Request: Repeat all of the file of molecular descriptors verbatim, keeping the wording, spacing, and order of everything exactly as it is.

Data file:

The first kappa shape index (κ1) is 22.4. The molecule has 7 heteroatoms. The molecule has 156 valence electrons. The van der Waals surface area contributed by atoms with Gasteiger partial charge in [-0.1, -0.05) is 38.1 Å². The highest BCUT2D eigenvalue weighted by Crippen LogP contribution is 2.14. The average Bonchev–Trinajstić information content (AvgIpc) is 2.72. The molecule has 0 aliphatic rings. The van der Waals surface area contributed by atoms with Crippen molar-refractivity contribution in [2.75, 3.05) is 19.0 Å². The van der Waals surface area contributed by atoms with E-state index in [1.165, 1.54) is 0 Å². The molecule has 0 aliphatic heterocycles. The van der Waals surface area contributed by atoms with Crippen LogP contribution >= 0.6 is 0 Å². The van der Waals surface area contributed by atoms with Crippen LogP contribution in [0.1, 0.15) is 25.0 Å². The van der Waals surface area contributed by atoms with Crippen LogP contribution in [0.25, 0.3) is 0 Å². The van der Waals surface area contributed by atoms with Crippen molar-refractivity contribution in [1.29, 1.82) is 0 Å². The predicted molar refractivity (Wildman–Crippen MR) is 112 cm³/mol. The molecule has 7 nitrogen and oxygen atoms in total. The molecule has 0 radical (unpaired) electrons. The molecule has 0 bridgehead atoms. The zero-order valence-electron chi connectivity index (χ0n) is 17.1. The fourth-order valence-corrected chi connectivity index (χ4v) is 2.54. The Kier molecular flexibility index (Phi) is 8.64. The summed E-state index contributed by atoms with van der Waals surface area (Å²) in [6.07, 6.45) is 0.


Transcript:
The first kappa shape index (κ1) is 22.4. The molecule has 7 heteroatoms. The molecule has 156 valence electrons. The van der Waals surface area contributed by atoms with Gasteiger partial charge in [-0.1, -0.05) is 38.1 Å². The highest BCUT2D eigenvalue weighted by Crippen LogP contribution is 2.14. The average Bonchev–Trinajstić information content (AvgIpc) is 2.72. The molecule has 0 aliphatic rings. The van der Waals surface area contributed by atoms with Crippen molar-refractivity contribution in [2.75, 3.05) is 19.0 Å². The van der Waals surface area contributed by atoms with E-state index in [1.165, 1.54) is 0 Å². The molecule has 0 aliphatic heterocycles. The van der Waals surface area contributed by atoms with Crippen LogP contribution >= 0.6 is 0 Å². The van der Waals surface area contributed by atoms with Crippen LogP contribution in [0.1, 0.15) is 25.0 Å². The van der Waals surface area contributed by atoms with Crippen LogP contribution in [0.25, 0.3) is 0 Å². The van der Waals surface area contributed by atoms with Crippen molar-refractivity contribution in [1.29, 1.82) is 0 Å². The predicted molar refractivity (Wildman–Crippen MR) is 112 cm³/mol. The molecule has 7 nitrogen and oxygen atoms in total. The molecule has 0 radical (unpaired) electrons. The molecule has 0 bridgehead atoms. The zero-order valence-electron chi connectivity index (χ0n) is 17.1. The fourth-order valence-corrected chi connectivity index (χ4v) is 2.54. The Kier molecular flexibility index (Phi) is 8.64. The summed E-state index contributed by atoms with van der Waals surface area (Å²) in [6.07, 6.45) is 0.